Podcasting, Jake and Amir, and Fat Camp

Four score and seven years ago  In 2001 our fathers Adam Curry and Dave Winer  brought forth on this continent, a new form of media, conceived in easy accessibility, and dedicated to the proposition that all men can create audio files that can be quickly downloaded, streamed, or subscribed to – a phenomenon later to be known as “podcasting.”

In 2004 The Guardian published an article by journalist Ben Hammersley called “Audible Evolution”. Many people accredit him to the podcasting boom, but NEWSFLASH  people!! podcasting was already a thing since 2001! Even in 2003, a year before Hammersley published his article, Curry and Winer organized Bloggercon, a convention held at Harvard University for the podcast community to unite and talk about podcast domination/things. BloggerConPanorama

So Hammersley was the first person to write about podcasting, and therefore is known as the guy who coined the term “podcasting”. So he promoted something that’s trendy… big deal. He didn’t even talk about the most important part of podcasting, aka syndication biznatches!!

Back to our forefathers – Dave Winer actually created RSS (Rich Site Summary/Really Simple Syndication) which allows people to subscribe to a podcast. Without Syndication there is no podcast, there’s just a bunch of audio files uploaded to a site. Thank you, Dave!!

SO, why did Hammersley (allegedly) call it podcasting? Legend has it that when Curry was in the midsts of creating the phenomena of listening to audio files on the go he had the iPod in mind. Pod + Broadcasting = Podcasting. But you don’t need to have an iPod to listen to stuff… you just don’t need to have an iPod if you wanna be a loser.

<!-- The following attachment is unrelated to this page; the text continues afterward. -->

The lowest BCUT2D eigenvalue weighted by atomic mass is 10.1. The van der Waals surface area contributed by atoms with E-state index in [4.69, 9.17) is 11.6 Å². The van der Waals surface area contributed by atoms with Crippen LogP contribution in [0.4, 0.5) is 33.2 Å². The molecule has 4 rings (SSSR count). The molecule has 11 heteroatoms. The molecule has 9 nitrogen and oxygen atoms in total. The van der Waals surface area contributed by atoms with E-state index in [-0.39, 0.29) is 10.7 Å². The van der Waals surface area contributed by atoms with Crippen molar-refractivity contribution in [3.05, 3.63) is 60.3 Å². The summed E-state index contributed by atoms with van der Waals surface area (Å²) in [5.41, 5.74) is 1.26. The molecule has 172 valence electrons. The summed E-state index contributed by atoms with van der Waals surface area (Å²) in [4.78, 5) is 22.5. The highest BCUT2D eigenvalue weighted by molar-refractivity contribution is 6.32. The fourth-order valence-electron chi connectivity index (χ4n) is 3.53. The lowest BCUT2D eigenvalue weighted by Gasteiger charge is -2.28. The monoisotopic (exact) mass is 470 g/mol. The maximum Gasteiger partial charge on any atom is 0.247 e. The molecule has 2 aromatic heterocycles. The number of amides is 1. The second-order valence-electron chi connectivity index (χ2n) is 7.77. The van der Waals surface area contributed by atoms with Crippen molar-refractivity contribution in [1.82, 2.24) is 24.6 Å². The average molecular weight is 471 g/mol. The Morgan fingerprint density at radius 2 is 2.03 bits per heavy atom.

Other possible origins…

Pod (capsule) + Casting

Pod (Portable on Demand) + Casting

Pod (Poop on Deck) + Casting

Pod (Pleasant owls Daily) + Casting

Pod (Penis on Download)) Casting

Pod (Police our Dicks) Casting

To review what we learned: Ben Hammersley is a journalist who wrote about podcasting, Adam Curry invented how to get filed onto an mp3 device (I didn’t mention this earlier but you can do your own goddamn research this isn’t Wikipedia!!), and David Winer created the <enclosure> tag that allows people to subscribe to podcasts.

Like most American history, that was pretty boring, but necessary to know (I guess?). Myfavorite podcast/the only podcast I listen to is If I Were You Show, the only advice podcast hosted by Jake Hurwitz and Amir Blumenfeld. Before their podcast ranked #3 on iTunes, these two Jewish American BFFs wrote for College Humor and gained attention across Jewish day schools everywhere for their sketch series, Jake and Amirtumblr_nl9wwfYVaY1qzqj0jo1_1280I binge listen to their podcast via Podcast Addict because I broke my iPhone during Abroadfest and had to replace it with a shitty android for the duration of my time in Barcelona. Despite my previous jab at non-iPhone users, I don’t actually have a problem with androids – just ones that are a piece of shit.